= 0 ,p 3 1, M’Nn= g
are given. Then the approximation (2.1), (2.2) is stable (see ) and in every finite time interval the solution of (2.1), (2.2) converges for h --+ 0 to the corresponding solution of (1.2) which satisfies the boundary condition v(a, t) = g.
We now study the behaviour of (2.1), (2.2) for t -)- co with fixed k, h. We have THEOREM 2.1. Let k, h be$xed. The solutions of (2.1), (2.2) converge exponentially fast to the steady state solution 1V" =
We write (2.1), (2.2) in matrix form E”+l = QiV’ + 6, b = (0, 0,..., 0, g)’
where W = (NJ,,,..., wN)’ is a column vector and Q an (N + 1) x (N + 1) matrix. It is well known that the solutions of (2.1), (2.2) converge to the steady state solution (2.4) if and only if the eigenvalues z of Q satisfy 1z j < 1. The eigensolutions 4 have the form
are the roots of ZK
C$must satisfy the homogeneous boundary conditions (2.2), i.e. Ul(K1
This system has a nontrivial solution if and only if (K1
An easy calculation shows that for sufficiently small h the relations (2.6) (2.7) imply independent of h
for all eigenvalues of Q. This proves the theorem. We next investigate the case where we use extrapolation also at x = a, i.e. we replace (2.2) by hD+won = hD+w$-l
(For simplicity we set p = 1.)
In this casewe have THEOREM 2.2. Assume that v(x, 0) =f( x ) is a smooth function with df(a)/dx = 0. Then the solutions of (2.1), (2.8) converge for h -+ 0 to the solution of (1.2) which satisfies the boundary condition
44 t) =f(a) Proof.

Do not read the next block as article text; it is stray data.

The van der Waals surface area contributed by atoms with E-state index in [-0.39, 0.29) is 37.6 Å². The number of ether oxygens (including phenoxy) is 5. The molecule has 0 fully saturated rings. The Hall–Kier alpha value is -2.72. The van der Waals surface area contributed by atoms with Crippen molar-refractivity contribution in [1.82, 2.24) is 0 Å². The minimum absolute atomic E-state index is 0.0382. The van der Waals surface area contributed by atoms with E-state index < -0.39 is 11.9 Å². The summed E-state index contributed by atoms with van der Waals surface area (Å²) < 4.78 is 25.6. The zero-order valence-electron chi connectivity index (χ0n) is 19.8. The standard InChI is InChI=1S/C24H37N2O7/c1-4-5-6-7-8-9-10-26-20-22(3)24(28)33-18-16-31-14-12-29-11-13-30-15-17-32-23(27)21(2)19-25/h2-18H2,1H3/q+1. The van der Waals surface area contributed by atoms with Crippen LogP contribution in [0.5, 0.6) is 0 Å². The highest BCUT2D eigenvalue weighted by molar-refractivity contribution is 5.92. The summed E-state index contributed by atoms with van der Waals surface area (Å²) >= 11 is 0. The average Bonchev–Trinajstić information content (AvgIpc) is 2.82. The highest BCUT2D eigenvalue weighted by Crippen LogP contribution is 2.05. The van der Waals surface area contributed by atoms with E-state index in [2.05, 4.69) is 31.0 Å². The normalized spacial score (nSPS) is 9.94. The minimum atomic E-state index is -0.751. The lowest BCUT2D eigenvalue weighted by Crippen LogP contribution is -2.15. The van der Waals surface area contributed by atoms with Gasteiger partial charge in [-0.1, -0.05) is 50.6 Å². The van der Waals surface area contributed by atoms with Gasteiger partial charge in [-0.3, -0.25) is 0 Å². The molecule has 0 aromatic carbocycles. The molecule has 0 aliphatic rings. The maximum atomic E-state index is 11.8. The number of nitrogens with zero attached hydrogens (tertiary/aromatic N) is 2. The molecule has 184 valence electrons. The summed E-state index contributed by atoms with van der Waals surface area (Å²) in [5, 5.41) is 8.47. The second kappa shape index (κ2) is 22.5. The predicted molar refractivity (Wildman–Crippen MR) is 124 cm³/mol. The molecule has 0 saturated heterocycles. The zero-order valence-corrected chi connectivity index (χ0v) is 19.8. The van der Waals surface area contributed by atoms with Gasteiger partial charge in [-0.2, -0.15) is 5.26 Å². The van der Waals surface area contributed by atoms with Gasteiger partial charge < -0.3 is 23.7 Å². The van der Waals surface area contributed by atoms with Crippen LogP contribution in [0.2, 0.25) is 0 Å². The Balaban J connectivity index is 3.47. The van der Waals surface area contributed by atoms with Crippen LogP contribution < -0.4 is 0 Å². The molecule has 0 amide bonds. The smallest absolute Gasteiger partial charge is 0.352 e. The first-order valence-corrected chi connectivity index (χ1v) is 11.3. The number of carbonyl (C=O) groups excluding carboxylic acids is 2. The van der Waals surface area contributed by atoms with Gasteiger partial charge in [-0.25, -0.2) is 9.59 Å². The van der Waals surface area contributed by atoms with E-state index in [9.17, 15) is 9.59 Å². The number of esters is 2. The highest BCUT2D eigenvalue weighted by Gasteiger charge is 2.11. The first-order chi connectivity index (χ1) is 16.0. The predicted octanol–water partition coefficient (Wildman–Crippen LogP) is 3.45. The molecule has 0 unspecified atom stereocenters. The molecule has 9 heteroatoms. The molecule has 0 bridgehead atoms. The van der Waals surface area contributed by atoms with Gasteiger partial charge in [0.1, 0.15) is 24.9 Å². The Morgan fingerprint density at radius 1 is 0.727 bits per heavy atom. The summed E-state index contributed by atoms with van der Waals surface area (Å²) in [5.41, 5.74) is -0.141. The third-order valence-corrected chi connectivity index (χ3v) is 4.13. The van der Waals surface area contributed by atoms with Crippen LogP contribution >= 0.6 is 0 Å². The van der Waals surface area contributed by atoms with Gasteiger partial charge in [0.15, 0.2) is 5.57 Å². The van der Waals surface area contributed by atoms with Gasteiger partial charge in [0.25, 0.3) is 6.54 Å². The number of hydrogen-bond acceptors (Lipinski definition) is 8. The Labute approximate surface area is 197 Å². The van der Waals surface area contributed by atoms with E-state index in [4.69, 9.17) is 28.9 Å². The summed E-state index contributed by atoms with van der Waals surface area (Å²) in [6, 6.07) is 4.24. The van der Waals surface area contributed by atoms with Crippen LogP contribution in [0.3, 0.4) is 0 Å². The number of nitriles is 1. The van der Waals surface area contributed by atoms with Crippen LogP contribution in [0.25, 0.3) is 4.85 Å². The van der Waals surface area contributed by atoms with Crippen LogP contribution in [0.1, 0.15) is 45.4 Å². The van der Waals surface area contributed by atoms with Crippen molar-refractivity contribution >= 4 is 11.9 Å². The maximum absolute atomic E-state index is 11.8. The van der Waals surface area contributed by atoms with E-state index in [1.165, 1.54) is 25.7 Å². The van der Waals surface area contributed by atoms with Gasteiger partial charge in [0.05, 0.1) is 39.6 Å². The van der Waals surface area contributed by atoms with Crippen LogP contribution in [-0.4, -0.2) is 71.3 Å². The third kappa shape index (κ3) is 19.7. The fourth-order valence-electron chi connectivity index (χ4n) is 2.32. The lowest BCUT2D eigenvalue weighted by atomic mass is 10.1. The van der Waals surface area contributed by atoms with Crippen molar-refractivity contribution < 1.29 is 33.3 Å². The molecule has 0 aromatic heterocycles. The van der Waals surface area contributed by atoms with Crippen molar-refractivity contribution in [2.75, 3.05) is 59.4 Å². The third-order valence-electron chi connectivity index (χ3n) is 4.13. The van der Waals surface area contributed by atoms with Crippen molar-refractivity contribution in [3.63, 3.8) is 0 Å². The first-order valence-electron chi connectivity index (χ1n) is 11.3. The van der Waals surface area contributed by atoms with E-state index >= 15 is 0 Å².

Let ~5,” = D +wVP ,z
v = 0, 1, 2,..., N - 1.
Then zCVQ is the solution of (2.1) which satisfies the initial and boundary conditions
zzyo = D+.fi ,
v = 1, 2,..., N - 2;
Go” = zz;wl = o, iz = o, 1, 2 ,...
S. Parter  has shown that the zEVn are uniformly bounded and for any 6 > 0 I Y(-G >t,) - zz,nj -+ 0
as h--f 0.
Here y is the solution of (1.2) with initial and boundary conditions y(x, 0) = df(x)/dx, y(a, t) = 0 = df(a)/dx.
Therefore we have also that lj~+ Dow;-,
= y(a, t,) = 0,
!&I hD+D-w”N_, = 0
and by (2.1) ljr$ +
w;LN\ - w;-1 = 0, k
win = -
c D+w,“h - IV;-~ = L,=j
1 6% - IV;-~ ,,=j
GUSTAFSSON AND KREISS
and by (2.10) as h -+ 0,
8,,lfft)l + 0 . \ n’
v(x, t) is the solution of (2.1) which satisfies the boundary condition (2.9). Also, for 0 ,( xv < S we have 1v(x, ) t) - w(x, ) t)l < I v(2, t) - w(x”, t)l + / v(x, ) t) - v(2, t)i + [ ~(2, t) - w-(x,, t)l < const. 6,
where f = x,, is a gridpoint with S < x, < 6 + h. This proves the theorem. For steady state calculations we have 2.3. ForJixed k, h the scheme(2.1), (2.8) is weakly convergentas n -+ co i.e. the limit function woodependson the initial values. THEOREM